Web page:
OXFORD HANDBOOK OF THE PHILOSOPHY OF THE CRIMINAL MIND, John Deigh and Stuart Green, eds., 2008
35 Pages Posted: 19 Aug 2008
In this encyclopedia entry I set forth my analysis of culpability and its place in a justification of criminal punishment. I argue that culpability is the product of the totality of the risks the actor believes he is unleashing through his willed bodily movement (or through his failure to act) and his reasons for so acting (or omitting). Culpability is also affected by the quality of the actor's deliberation. This risks/reasons analysis of culpability eliminates the separate roles of purpose, knowledge, and recklessness in traditional mens rea analysis and rejects the notion that negligence is culpable. It also casts doubt on traditional inchoate crimes such as the "substantial step" attempt, conspiracy, and solicitation as well as on the traditional requirements of complicity and instead asks only whether the actor believes he has unleashed risks of harm or only intends to unleash risks at some future time.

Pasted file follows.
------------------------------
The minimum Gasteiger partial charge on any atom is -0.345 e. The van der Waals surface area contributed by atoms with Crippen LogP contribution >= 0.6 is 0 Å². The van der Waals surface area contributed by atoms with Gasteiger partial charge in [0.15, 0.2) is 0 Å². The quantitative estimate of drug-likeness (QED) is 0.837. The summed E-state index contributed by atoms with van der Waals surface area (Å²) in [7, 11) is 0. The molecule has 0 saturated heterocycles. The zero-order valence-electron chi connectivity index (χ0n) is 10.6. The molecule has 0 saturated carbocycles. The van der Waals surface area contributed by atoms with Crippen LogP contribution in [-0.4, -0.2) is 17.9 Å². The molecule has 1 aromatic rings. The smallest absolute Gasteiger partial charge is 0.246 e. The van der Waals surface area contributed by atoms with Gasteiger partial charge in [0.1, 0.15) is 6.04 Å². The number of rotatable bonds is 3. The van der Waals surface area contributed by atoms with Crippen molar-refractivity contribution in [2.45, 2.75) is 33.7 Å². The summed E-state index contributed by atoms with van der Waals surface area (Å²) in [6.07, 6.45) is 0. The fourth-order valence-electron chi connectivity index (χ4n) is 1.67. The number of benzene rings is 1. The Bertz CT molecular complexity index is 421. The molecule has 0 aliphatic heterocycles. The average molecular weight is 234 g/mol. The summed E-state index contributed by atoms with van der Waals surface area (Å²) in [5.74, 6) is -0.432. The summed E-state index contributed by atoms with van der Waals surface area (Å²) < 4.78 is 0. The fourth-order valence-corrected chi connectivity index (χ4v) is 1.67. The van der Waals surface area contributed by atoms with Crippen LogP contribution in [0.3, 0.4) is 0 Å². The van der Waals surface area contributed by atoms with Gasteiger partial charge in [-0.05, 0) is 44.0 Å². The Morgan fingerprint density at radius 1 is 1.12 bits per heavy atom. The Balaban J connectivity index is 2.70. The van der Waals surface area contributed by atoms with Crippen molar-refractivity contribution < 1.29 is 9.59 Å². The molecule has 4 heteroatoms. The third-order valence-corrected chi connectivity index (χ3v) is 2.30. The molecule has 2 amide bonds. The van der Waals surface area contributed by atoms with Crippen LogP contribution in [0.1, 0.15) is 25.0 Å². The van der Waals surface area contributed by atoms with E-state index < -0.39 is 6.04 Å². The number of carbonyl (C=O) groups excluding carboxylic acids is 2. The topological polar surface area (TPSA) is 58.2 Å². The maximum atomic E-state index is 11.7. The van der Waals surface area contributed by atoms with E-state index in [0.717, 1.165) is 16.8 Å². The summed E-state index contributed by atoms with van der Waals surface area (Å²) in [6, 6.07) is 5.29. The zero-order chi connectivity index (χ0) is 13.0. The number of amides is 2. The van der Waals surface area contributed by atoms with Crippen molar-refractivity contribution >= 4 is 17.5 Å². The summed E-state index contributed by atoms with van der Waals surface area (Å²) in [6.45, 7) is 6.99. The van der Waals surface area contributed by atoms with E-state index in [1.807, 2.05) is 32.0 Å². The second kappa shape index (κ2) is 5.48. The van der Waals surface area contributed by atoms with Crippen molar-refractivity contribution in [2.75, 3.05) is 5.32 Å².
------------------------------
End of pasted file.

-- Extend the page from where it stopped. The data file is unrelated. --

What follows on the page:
Keywords: culpability, retributivism, desert, recklesness, omissions, purpose, knowledge, negligence, intention
JEL Classification: K00, K10
Suggested Citation: Suggested Citation
Alexander, Larry, Culpability. OXFORD HANDBOOK OF THE PHILOSOPHY OF THE CRIMINAL MIND, John Deigh and Stuart Green, eds., 2008; San Diego Legal Studies Paper No. 08-060. Available at SSRN: https://ssrn.com/abstract=1226722